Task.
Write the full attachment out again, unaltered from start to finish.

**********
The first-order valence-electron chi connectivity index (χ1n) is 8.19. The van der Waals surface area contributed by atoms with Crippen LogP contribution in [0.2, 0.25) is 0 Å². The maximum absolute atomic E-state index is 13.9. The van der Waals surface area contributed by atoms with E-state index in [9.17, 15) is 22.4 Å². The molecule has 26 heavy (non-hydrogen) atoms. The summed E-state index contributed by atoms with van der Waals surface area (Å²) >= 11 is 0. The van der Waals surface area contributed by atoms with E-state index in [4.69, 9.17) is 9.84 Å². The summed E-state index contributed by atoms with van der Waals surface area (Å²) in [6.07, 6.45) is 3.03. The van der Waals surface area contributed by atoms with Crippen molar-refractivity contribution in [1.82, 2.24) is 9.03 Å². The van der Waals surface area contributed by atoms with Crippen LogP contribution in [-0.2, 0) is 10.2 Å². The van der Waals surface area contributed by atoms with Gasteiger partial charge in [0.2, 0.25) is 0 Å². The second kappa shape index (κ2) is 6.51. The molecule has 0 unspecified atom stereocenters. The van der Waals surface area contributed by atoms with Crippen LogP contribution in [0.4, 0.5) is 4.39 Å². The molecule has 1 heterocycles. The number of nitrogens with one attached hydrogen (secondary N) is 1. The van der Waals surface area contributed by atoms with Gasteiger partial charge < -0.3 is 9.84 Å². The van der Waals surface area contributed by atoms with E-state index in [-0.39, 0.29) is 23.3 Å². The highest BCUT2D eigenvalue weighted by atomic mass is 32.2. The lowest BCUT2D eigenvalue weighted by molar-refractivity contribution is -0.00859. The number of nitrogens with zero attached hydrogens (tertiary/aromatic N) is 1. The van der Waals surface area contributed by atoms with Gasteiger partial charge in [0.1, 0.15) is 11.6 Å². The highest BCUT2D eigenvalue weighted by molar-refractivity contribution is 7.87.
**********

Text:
The first-order valence-electron chi connectivity index (χ1n) is 8.19. The van der Waals surface area contributed by atoms with Crippen LogP contribution in [0.2, 0.25) is 0 Å². The maximum absolute atomic E-state index is 13.9. The van der Waals surface area contributed by atoms with E-state index in [9.17, 15) is 22.4 Å². The molecule has 26 heavy (non-hydrogen) atoms. The summed E-state index contributed by atoms with van der Waals surface area (Å²) >= 11 is 0. The van der Waals surface area contributed by atoms with E-state index in [4.69, 9.17) is 9.84 Å². The summed E-state index contributed by atoms with van der Waals surface area (Å²) in [6.07, 6.45) is 3.03. The van der Waals surface area contributed by atoms with Crippen molar-refractivity contribution in [1.82, 2.24) is 9.03 Å². The van der Waals surface area contributed by atoms with Crippen LogP contribution in [-0.2, 0) is 10.2 Å². The van der Waals surface area contributed by atoms with Gasteiger partial charge in [0.2, 0.25) is 0 Å². The second kappa shape index (κ2) is 6.51. The molecule has 0 unspecified atom stereocenters. The van der Waals surface area contributed by atoms with Crippen LogP contribution in [0.4, 0.5) is 4.39 Å². The molecule has 1 heterocycles. The number of nitrogens with one attached hydrogen (secondary N) is 1. The van der Waals surface area contributed by atoms with Gasteiger partial charge < -0.3 is 9.84 Å². The van der Waals surface area contributed by atoms with E-state index in [-0.39, 0.29) is 23.3 Å². The highest BCUT2D eigenvalue weighted by atomic mass is 32.2. The lowest BCUT2D eigenvalue weighted by molar-refractivity contribution is -0.00859. The number of nitrogens with zero attached hydrogens (tertiary/aromatic N) is 1. The van der Waals surface area contributed by atoms with Gasteiger partial charge in [0.1, 0.15) is 11.6 Å². The highest BCUT2D eigenvalue weighted by molar-refractivity contribution is 7.87.